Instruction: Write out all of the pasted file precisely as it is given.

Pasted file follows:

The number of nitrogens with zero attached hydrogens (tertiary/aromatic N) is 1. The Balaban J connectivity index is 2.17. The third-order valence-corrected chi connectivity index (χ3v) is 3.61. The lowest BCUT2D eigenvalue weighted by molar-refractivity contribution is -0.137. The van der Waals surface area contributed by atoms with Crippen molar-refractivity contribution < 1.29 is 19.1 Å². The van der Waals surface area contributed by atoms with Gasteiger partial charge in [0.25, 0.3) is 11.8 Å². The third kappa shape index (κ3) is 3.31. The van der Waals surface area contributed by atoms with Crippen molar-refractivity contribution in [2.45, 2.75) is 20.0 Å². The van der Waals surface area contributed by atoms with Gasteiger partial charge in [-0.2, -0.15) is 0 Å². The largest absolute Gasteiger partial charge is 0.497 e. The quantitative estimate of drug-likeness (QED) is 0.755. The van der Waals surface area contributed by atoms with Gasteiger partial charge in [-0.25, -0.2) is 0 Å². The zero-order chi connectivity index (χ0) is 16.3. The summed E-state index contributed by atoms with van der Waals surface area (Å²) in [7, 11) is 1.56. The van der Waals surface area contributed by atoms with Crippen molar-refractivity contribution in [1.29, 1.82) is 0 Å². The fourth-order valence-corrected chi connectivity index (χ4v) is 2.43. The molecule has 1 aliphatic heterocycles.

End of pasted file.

The number of nitrogens with zero attached hydrogens (tertiary/aromatic N) is 1. The Balaban J connectivity index is 2.17. The third-order valence-corrected chi connectivity index (χ3v) is 3.61. The lowest BCUT2D eigenvalue weighted by molar-refractivity contribution is -0.137. The van der Waals surface area contributed by atoms with Crippen molar-refractivity contribution < 1.29 is 19.1 Å². The van der Waals surface area contributed by atoms with Gasteiger partial charge in [0.25, 0.3) is 11.8 Å². The third kappa shape index (κ3) is 3.31. The van der Waals surface area contributed by atoms with Crippen molar-refractivity contribution in [2.45, 2.75) is 20.0 Å². The van der Waals surface area contributed by atoms with Gasteiger partial charge in [-0.2, -0.15) is 0 Å². The largest absolute Gasteiger partial charge is 0.497 e. The quantitative estimate of drug-likeness (QED) is 0.755. The van der Waals surface area contributed by atoms with Gasteiger partial charge in [-0.25, -0.2) is 0 Å². The zero-order chi connectivity index (χ0) is 16.3. The summed E-state index contributed by atoms with van der Waals surface area (Å²) in [7, 11) is 1.56. The van der Waals surface area contributed by atoms with Crippen molar-refractivity contribution in [1.29, 1.82) is 0 Å². The fourth-order valence-corrected chi connectivity index (χ4v) is 2.43. The molecule has 1 aliphatic heterocycles.